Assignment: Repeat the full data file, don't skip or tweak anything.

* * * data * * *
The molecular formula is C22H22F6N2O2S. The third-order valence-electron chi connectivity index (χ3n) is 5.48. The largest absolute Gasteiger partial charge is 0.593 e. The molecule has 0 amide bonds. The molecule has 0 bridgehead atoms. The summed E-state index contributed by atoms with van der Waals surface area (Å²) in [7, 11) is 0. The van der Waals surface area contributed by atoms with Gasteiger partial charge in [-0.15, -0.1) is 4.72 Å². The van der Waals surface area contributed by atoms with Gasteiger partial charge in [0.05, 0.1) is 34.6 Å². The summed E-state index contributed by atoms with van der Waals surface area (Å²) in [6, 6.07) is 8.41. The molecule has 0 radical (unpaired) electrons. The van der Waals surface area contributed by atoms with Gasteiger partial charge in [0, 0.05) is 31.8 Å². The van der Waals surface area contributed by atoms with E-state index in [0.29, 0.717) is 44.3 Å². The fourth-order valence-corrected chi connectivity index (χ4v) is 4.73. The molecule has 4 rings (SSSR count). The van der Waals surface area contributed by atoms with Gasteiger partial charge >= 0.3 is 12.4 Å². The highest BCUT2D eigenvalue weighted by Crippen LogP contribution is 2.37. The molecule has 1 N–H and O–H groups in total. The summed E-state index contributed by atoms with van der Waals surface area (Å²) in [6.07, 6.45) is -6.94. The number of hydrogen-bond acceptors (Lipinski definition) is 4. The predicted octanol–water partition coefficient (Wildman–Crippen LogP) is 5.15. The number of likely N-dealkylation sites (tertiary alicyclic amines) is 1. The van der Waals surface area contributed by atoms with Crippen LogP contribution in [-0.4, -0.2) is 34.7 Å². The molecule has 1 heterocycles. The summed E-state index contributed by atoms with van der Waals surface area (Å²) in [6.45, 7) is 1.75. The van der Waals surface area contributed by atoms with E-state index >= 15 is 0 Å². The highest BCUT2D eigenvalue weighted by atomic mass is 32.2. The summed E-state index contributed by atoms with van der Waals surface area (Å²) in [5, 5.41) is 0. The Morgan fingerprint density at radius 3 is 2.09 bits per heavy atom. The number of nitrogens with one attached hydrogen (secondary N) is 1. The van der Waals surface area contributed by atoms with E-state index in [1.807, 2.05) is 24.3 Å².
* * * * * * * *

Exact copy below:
The molecular formula is C22H22F6N2O2S. The third-order valence-electron chi connectivity index (χ3n) is 5.48. The largest absolute Gasteiger partial charge is 0.593 e. The molecule has 0 amide bonds. The molecule has 0 bridgehead atoms. The summed E-state index contributed by atoms with van der Waals surface area (Å²) in [7, 11) is 0. The van der Waals surface area contributed by atoms with Gasteiger partial charge in [-0.15, -0.1) is 4.72 Å². The van der Waals surface area contributed by atoms with Gasteiger partial charge in [0.05, 0.1) is 34.6 Å². The summed E-state index contributed by atoms with van der Waals surface area (Å²) in [6, 6.07) is 8.41. The molecule has 0 radical (unpaired) electrons. The van der Waals surface area contributed by atoms with Gasteiger partial charge in [0, 0.05) is 31.8 Å². The van der Waals surface area contributed by atoms with E-state index in [0.29, 0.717) is 44.3 Å². The fourth-order valence-corrected chi connectivity index (χ4v) is 4.73. The molecule has 4 rings (SSSR count). The van der Waals surface area contributed by atoms with Gasteiger partial charge >= 0.3 is 12.4 Å². The highest BCUT2D eigenvalue weighted by Crippen LogP contribution is 2.37. The molecule has 1 N–H and O–H groups in total. The summed E-state index contributed by atoms with van der Waals surface area (Å²) in [6.07, 6.45) is -6.94. The number of hydrogen-bond acceptors (Lipinski definition) is 4. The predicted octanol–water partition coefficient (Wildman–Crippen LogP) is 5.15. The number of likely N-dealkylation sites (tertiary alicyclic amines) is 1. The van der Waals surface area contributed by atoms with Crippen LogP contribution in [-0.4, -0.2) is 34.7 Å². The molecule has 1 heterocycles. The summed E-state index contributed by atoms with van der Waals surface area (Å²) in [6.45, 7) is 1.75. The van der Waals surface area contributed by atoms with E-state index >= 15 is 0 Å². The highest BCUT2D eigenvalue weighted by atomic mass is 32.2. The summed E-state index contributed by atoms with van der Waals surface area (Å²) in [5, 5.41) is 0. The Morgan fingerprint density at radius 3 is 2.09 bits per heavy atom. The number of nitrogens with one attached hydrogen (secondary N) is 1. The van der Waals surface area contributed by atoms with E-state index in [1.807, 2.05) is 24.3 Å².